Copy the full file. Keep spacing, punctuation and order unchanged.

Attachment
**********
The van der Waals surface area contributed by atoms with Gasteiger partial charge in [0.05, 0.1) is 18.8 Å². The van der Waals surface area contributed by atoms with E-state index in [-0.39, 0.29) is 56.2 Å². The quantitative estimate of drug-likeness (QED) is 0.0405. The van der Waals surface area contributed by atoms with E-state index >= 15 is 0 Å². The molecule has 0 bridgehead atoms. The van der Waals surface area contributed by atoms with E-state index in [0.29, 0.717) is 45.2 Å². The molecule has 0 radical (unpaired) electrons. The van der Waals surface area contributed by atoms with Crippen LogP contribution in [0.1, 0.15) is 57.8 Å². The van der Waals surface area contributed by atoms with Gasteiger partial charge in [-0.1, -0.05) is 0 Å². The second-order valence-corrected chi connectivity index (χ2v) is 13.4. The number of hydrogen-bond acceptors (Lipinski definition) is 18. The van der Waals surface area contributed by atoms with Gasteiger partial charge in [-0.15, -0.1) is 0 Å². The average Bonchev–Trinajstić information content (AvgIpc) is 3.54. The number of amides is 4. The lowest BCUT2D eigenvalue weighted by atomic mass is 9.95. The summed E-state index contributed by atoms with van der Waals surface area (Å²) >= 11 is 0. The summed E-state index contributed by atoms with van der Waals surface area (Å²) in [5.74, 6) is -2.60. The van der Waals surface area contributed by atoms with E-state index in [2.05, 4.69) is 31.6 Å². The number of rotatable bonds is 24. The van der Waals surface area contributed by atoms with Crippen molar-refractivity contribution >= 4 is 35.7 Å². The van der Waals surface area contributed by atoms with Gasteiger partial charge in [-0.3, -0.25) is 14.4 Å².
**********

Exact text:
The van der Waals surface area contributed by atoms with Gasteiger partial charge in [0.05, 0.1) is 18.8 Å². The van der Waals surface area contributed by atoms with E-state index in [-0.39, 0.29) is 56.2 Å². The quantitative estimate of drug-likeness (QED) is 0.0405. The van der Waals surface area contributed by atoms with E-state index >= 15 is 0 Å². The molecule has 0 bridgehead atoms. The van der Waals surface area contributed by atoms with E-state index in [0.29, 0.717) is 45.2 Å². The molecule has 0 radical (unpaired) electrons. The van der Waals surface area contributed by atoms with Crippen LogP contribution in [0.1, 0.15) is 57.8 Å². The van der Waals surface area contributed by atoms with Gasteiger partial charge in [-0.1, -0.05) is 0 Å². The second-order valence-corrected chi connectivity index (χ2v) is 13.4. The number of hydrogen-bond acceptors (Lipinski definition) is 18. The van der Waals surface area contributed by atoms with Gasteiger partial charge in [-0.15, -0.1) is 0 Å². The average Bonchev–Trinajstić information content (AvgIpc) is 3.54. The number of amides is 4. The lowest BCUT2D eigenvalue weighted by atomic mass is 9.95. The summed E-state index contributed by atoms with van der Waals surface area (Å²) >= 11 is 0. The summed E-state index contributed by atoms with van der Waals surface area (Å²) in [5.74, 6) is -2.60. The van der Waals surface area contributed by atoms with E-state index in [2.05, 4.69) is 31.6 Å². The number of rotatable bonds is 24. The van der Waals surface area contributed by atoms with Crippen molar-refractivity contribution >= 4 is 35.7 Å². The van der Waals surface area contributed by atoms with Gasteiger partial charge in [-0.3, -0.25) is 14.4 Å².